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Prog Neurobiol. 2014 Jan;112:1-23. doi: 10.1016/j.pneurobio.2013.10.001. Epub 2013 Oct 29.

Neurophysiology of HCN channels: from cellular functions to multiple regulations.

Author information

1
Department of Physiology, Third Military Medical University, Chongqing 400038, PR China.
2
Department of Physiology, Third Military Medical University, Chongqing 400038, PR China. Electronic address: chenfang315@aliyun.com.
3
Department of Physiology, Third Military Medical University, Chongqing 400038, PR China; Department of Neurosurgery, Jinan General Military Hospital, Jinan, 250031, PR China.
4
Department of Physiology, Third Military Medical University, Chongqing 400038, PR China. Electronic address: zhianhu@aliyun.com.

Abstract

Hyperpolarization-activated cyclic nucleotide-gated (HCN) cation channels are encoded by HCN1-4 gene family and have four subtypes. These channels are activated upon hyperpolarization of membrane potential and conduct an inward, excitatory current Ih in the nervous system. Ih acts as pacemaker current to initiate rhythmic firing, dampen dendritic excitability and regulate presynaptic neurotransmitter release. This review summarizes recent insights into the cellular functions of Ih and associated behavior such as learning and memory, sleep and arousal. HCN channels are excellent targets of various cellular signals to finely regulate neuronal responses to external stimuli. Numerous mechanisms, including transcriptional control, trafficking, as well as channel assembly and modification, underlie HCN channel regulation. In the next section, we discuss how the intracellular signals, especially recent findings concerning protein kinases and interacting proteins such as cGKII, Ca(2+)/CaMKII and TRIP8b, regulate function and expression of HCN channels, and subsequently provide an overview of the effects of neurotransmitters on HCN channels and their corresponding intracellular mechanisms. We also discuss the dysregulation of HCN channels in pathological conditions. Finally, insight into future directions in this exciting area of ion channel research is provided.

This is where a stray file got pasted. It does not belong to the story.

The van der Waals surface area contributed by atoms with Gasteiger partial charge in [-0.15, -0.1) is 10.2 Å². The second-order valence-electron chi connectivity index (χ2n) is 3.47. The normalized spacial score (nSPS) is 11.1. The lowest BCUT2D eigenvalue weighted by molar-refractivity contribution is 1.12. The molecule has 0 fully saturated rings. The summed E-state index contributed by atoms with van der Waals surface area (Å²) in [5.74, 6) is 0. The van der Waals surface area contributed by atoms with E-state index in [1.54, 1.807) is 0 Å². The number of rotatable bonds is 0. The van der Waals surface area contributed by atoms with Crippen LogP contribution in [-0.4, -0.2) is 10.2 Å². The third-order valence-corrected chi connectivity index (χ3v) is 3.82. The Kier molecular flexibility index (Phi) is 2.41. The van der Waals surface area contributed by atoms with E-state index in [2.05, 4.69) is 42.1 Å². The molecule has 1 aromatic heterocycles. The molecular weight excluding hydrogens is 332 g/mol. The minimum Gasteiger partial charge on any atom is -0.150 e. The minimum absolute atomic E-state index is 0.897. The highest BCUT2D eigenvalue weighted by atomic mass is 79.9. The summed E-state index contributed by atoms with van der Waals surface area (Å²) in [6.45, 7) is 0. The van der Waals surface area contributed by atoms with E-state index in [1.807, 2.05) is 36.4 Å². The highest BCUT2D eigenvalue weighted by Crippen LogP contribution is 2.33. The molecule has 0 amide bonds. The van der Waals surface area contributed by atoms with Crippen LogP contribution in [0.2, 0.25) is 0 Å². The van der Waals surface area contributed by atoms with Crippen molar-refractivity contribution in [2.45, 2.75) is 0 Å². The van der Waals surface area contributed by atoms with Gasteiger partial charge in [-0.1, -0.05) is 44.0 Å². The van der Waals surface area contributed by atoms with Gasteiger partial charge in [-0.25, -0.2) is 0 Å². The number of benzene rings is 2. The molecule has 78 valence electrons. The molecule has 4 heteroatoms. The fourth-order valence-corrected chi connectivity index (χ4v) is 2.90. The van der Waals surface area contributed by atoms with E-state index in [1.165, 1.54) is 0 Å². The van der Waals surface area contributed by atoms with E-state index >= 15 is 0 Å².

KEYWORDS:

3′-5′-cyclic adenosine monophosphate; 5-HT; 5-HT(1) receptors; 5-HT(1)Rs; 5-hydroxytryptamine; AC; AMPA; AT1Rs; ATP; Ang II; Ang II type 1 receptors; CNBD; CNS; CST; Ca(2+)/CaMKII; D(1)Rs; DA; EC; EEG; EPSPs; Extracellular molecules; GABA; GC; GPe; HCN channel trafficking; HCN channels; Hyperpolarization-activated cyclic nucleotide-gated; I(T); I(h); IGL; LTD; LTP; Long-term depression; N-methyl D-aspartate; NE; NMDA; NO; NT; Nitric oxide; OXR(1/2); PACAP; PCs; PFC; PIP(2); PKC; PL; PLC; PSCs; Protein kinases; Purkinje cells; RMP; S-SCAM; SST; STN; TRIP8b; VIP; VTA; WM; adenosine triphosphate; adenylate cyclase; angiotensin II; cAMP; calcium/calmodulin-dependent protein kinase II; central nervous system; cortistatin; cyclic nucleotide-binding domain; dopamine; dopamine D(1) receptors; electroencephalography; entorhinal cortex; excitatory postsynaptic potentials; external of the globus pallidus; gamma-aminobutyric acid; hyperpolarization-activated current; intergeniculate leaflet; long-term depression; long-term potentiation; low-threshold Ca(2+) currents; mGluRs; metabotropic glutamate receptors; mouse prelimbic cortex; neurotensin; norepinephrine; orexin receptor type 1/type 2; p38-MAPK; p38-mitogen activated protein kinase; phosphatidylinositol 4,5-bisphosphate; phospholipase C; pituitary adenylate cyclase-activating polypeptide; postsynaptic currents; prefrontal cortex; protein kinase C; resting membrane potential; soluble guanylyl cyclase; somatostatin; subthalamic nucleus; synaptic scaffolding molecule; tetratricopeptide repeat-containing Rab8b-interacting protein; vasoactive intestinal polypeptide; ventral tegmental area; working memory; α(2)-ARs; α(2)-adrenoceptors; α-amino-3-hydroxy-5-methyl-4-isoxazolepropionic acid

PMID:
24184323
DOI:
10.1016/j.pneurobio.2013.10.001
[Indexed for MEDLINE]

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